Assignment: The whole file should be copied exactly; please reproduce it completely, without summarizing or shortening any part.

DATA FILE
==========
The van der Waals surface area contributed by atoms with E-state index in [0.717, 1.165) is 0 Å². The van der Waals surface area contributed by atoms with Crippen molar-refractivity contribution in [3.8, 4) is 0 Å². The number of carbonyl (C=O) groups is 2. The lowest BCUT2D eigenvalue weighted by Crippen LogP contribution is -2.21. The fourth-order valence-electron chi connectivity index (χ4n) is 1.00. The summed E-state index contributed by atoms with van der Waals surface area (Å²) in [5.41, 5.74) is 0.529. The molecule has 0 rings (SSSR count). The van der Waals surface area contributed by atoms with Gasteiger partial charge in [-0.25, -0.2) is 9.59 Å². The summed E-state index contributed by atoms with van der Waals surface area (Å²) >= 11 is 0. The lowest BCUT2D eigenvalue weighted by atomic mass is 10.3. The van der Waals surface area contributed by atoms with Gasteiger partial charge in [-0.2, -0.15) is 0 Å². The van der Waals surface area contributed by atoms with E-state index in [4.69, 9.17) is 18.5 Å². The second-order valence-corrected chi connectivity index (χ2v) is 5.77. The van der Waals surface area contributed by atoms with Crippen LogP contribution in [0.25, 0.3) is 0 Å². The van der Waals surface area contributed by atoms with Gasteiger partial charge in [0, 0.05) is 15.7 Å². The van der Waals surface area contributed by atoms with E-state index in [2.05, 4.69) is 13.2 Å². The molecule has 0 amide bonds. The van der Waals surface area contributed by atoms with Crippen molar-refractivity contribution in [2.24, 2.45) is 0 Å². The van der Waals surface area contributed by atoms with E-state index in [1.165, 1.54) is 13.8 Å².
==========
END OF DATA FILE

The van der Waals surface area contributed by atoms with E-state index in [0.717, 1.165) is 0 Å². The van der Waals surface area contributed by atoms with Crippen molar-refractivity contribution in [3.8, 4) is 0 Å². The number of carbonyl (C=O) groups is 2. The lowest BCUT2D eigenvalue weighted by Crippen LogP contribution is -2.21. The fourth-order valence-electron chi connectivity index (χ4n) is 1.00. The summed E-state index contributed by atoms with van der Waals surface area (Å²) in [5.41, 5.74) is 0.529. The molecule has 0 rings (SSSR count). The van der Waals surface area contributed by atoms with Gasteiger partial charge in [-0.25, -0.2) is 9.59 Å². The summed E-state index contributed by atoms with van der Waals surface area (Å²) >= 11 is 0. The lowest BCUT2D eigenvalue weighted by atomic mass is 10.3. The van der Waals surface area contributed by atoms with Gasteiger partial charge in [-0.2, -0.15) is 0 Å². The van der Waals surface area contributed by atoms with E-state index in [4.69, 9.17) is 18.5 Å². The second-order valence-corrected chi connectivity index (χ2v) is 5.77. The van der Waals surface area contributed by atoms with Crippen LogP contribution in [0.25, 0.3) is 0 Å². The van der Waals surface area contributed by atoms with Gasteiger partial charge in [0, 0.05) is 15.7 Å². The van der Waals surface area contributed by atoms with E-state index in [2.05, 4.69) is 13.2 Å². The molecule has 0 amide bonds. The van der Waals surface area contributed by atoms with Crippen molar-refractivity contribution in [2.24, 2.45) is 0 Å². The van der Waals surface area contributed by atoms with E-state index in [1.165, 1.54) is 13.8 Å².